Repetitive use of a phosphate-binding module in DNA polymerase beta, Oct-1 POU domain and phage repressors.


Motifs for sequence specific-protein-DNA interactions, such as ...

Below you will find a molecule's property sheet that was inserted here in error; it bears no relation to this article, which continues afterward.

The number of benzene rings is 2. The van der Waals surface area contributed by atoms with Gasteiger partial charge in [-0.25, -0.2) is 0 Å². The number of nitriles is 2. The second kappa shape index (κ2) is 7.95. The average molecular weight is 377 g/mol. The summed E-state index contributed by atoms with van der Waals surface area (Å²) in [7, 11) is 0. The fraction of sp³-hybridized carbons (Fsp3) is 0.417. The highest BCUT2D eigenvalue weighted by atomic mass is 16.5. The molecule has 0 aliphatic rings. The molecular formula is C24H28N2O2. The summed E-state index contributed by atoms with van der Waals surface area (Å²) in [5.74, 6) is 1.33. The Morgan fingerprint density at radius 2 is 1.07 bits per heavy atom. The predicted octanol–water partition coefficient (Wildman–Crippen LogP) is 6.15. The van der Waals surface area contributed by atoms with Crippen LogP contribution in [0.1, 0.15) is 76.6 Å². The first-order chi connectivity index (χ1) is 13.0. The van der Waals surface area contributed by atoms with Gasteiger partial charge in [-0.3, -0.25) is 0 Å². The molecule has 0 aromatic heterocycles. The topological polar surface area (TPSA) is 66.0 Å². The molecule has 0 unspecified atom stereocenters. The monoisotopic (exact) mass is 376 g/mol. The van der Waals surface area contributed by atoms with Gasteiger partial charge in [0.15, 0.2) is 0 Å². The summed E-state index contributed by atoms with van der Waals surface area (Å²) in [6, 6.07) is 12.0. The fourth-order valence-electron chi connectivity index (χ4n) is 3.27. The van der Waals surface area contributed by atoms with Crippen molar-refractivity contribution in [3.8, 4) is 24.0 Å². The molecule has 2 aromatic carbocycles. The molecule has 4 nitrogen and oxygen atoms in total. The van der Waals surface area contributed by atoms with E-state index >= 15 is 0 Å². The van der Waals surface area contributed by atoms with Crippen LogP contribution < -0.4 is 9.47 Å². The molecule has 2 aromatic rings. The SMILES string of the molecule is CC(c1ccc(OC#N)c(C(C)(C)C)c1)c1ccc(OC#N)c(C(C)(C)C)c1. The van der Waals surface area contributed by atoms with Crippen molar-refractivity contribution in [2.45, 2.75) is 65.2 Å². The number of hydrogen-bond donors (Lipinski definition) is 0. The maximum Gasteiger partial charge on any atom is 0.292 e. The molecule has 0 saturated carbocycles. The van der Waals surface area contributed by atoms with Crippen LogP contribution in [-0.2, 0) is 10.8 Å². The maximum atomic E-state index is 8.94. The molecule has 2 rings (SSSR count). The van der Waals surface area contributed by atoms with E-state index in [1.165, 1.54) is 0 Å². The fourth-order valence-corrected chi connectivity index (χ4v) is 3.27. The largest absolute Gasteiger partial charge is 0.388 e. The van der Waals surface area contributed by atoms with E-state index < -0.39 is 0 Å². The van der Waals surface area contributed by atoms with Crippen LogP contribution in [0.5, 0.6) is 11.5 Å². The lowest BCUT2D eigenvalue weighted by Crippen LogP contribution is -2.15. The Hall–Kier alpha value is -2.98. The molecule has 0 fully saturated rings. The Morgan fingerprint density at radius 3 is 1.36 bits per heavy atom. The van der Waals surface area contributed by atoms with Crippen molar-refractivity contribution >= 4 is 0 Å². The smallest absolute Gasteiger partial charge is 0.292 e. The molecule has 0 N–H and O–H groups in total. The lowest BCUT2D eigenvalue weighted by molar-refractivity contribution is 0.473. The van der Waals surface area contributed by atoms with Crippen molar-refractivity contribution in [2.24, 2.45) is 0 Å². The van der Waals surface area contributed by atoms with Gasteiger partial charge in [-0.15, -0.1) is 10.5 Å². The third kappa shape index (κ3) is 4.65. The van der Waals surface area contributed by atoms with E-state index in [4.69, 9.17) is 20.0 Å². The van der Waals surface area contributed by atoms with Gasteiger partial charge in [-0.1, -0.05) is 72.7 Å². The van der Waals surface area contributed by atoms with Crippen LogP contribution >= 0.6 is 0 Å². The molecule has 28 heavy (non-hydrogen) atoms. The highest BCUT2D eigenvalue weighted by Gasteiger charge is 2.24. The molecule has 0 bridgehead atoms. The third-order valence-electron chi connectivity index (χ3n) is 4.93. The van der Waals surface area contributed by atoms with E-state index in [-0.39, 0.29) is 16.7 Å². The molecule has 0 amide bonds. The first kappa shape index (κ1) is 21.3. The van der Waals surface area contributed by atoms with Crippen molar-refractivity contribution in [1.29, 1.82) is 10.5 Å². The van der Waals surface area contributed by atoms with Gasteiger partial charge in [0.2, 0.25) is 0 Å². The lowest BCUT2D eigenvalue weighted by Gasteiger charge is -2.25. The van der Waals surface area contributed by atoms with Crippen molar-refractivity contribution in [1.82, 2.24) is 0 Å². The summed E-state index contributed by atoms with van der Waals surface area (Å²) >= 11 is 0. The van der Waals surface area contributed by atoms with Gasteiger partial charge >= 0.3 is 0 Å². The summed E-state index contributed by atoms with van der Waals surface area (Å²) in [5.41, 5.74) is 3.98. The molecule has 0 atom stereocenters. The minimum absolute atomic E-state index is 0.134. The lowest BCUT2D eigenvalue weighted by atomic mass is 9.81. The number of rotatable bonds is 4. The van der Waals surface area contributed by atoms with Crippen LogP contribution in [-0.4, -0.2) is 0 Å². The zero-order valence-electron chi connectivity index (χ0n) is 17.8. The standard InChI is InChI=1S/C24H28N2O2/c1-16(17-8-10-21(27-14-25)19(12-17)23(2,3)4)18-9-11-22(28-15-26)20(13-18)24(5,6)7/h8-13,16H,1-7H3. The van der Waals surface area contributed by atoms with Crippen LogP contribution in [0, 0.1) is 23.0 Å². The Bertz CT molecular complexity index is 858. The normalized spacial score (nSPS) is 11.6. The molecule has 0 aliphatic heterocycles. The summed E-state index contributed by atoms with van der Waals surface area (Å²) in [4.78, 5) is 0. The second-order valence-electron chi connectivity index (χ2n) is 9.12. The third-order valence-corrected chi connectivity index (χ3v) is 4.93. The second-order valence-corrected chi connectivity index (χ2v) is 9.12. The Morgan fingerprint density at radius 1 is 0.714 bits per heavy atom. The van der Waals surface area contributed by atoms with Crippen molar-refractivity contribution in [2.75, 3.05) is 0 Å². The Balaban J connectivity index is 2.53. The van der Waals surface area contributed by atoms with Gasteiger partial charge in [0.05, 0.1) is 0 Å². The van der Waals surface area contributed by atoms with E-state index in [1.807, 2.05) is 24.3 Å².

Motifs for sequence specific-protein-DNA interactions, such as helix-turn-helix, zinc finger and leucine zipper, are now better understood as a result of extensive studies of three-dimensional (3D) structures of transcription factors. On the other hand, little attention has been paid to motifs for sequence nonspecific binding, namely DNA-phosphate binding. To address the question whether different transcription factors and DNA manipulation enzymes, that is enzymes that work on DNA, share a similar mode of phosphate binding, we surveyed interactions between DNA and protein module, a structural unit of a globular protein. We analyzed the modular organization of DNA polymerase beta and found that residues making contact with DNA phosphates were localized to five modules. Structural comparison of these phosphate-binding modules against others in transcription factors and DNA manipulation enzymes revealed that DNA polymerase beta, the Oct-1 POU domain, 434 Cro and the Arc repressor have a phosphate-binding module with 3D structures similar to one another. This newly detected module, the phosphate-binding helix-turn-helix (pbHTH) module, named for its function and 3D structure, interacts with DNA by (i) making hydrogen bonds between a DNA phosphodiester oxygen and an amino hydrogen of the main chain located at the N-terminus of a C-terminal alpha-helix, and (ii) making electrostatic interactions between DNA phosphates and side chains of lysine or arginine. Finding structurally and functionally similar phosphate-binding units in different transcription factors and DNA manipulation enzymes suggests that shuffling of modules is not limited to the DNA base-recognition motif. Phosphate-binding modules are apparently also shuffled in DNA-binding proteins.




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